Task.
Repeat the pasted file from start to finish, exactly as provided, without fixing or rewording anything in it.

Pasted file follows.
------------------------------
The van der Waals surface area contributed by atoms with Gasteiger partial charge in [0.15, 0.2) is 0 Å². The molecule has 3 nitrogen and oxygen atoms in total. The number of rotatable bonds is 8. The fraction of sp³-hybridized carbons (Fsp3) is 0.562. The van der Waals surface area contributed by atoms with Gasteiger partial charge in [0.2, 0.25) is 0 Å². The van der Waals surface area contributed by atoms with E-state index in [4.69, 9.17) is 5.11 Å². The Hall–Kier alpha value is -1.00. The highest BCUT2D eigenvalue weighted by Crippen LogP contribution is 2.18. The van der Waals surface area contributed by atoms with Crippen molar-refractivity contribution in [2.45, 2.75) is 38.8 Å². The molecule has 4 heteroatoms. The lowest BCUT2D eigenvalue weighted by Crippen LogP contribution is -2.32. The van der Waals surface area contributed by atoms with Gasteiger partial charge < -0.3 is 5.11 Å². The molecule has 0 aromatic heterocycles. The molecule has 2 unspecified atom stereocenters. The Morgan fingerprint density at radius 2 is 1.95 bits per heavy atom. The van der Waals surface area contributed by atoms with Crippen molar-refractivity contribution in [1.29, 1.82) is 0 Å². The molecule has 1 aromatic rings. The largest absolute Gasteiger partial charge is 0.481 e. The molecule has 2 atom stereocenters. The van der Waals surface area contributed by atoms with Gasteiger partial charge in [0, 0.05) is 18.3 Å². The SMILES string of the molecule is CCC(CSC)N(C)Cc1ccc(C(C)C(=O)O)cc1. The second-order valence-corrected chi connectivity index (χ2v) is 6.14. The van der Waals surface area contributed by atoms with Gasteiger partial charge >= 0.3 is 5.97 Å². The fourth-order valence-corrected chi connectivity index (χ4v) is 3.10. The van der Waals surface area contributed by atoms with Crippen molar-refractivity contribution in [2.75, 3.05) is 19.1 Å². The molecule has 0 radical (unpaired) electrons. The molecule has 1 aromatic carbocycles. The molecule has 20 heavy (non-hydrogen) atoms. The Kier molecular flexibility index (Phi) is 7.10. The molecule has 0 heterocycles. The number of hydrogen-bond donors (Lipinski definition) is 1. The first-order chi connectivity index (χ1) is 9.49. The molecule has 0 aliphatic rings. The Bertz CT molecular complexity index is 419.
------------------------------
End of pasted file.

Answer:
The van der Waals surface area contributed by atoms with Gasteiger partial charge in [0.15, 0.2) is 0 Å². The molecule has 3 nitrogen and oxygen atoms in total. The number of rotatable bonds is 8. The fraction of sp³-hybridized carbons (Fsp3) is 0.562. The van der Waals surface area contributed by atoms with Gasteiger partial charge in [0.2, 0.25) is 0 Å². The van der Waals surface area contributed by atoms with E-state index in [4.69, 9.17) is 5.11 Å². The Hall–Kier alpha value is -1.00. The highest BCUT2D eigenvalue weighted by Crippen LogP contribution is 2.18. The van der Waals surface area contributed by atoms with Crippen molar-refractivity contribution in [2.45, 2.75) is 38.8 Å². The molecule has 4 heteroatoms. The lowest BCUT2D eigenvalue weighted by Crippen LogP contribution is -2.32. The van der Waals surface area contributed by atoms with Gasteiger partial charge < -0.3 is 5.11 Å². The molecule has 0 aromatic heterocycles. The molecule has 2 unspecified atom stereocenters. The Morgan fingerprint density at radius 2 is 1.95 bits per heavy atom. The van der Waals surface area contributed by atoms with Crippen molar-refractivity contribution in [1.29, 1.82) is 0 Å². The molecule has 1 aromatic rings. The largest absolute Gasteiger partial charge is 0.481 e. The molecule has 2 atom stereocenters. The van der Waals surface area contributed by atoms with Gasteiger partial charge in [0, 0.05) is 18.3 Å². The SMILES string of the molecule is CCC(CSC)N(C)Cc1ccc(C(C)C(=O)O)cc1. The second-order valence-corrected chi connectivity index (χ2v) is 6.14. The van der Waals surface area contributed by atoms with Gasteiger partial charge >= 0.3 is 5.97 Å². The fourth-order valence-corrected chi connectivity index (χ4v) is 3.10. The van der Waals surface area contributed by atoms with Crippen molar-refractivity contribution in [2.75, 3.05) is 19.1 Å². The molecule has 0 radical (unpaired) electrons. The molecule has 1 aromatic carbocycles. The molecule has 20 heavy (non-hydrogen) atoms. The Kier molecular flexibility index (Phi) is 7.10. The molecule has 0 heterocycles. The number of hydrogen-bond donors (Lipinski definition) is 1. The first-order chi connectivity index (χ1) is 9.49. The molecule has 0 aliphatic rings. The Bertz CT molecular complexity index is 419.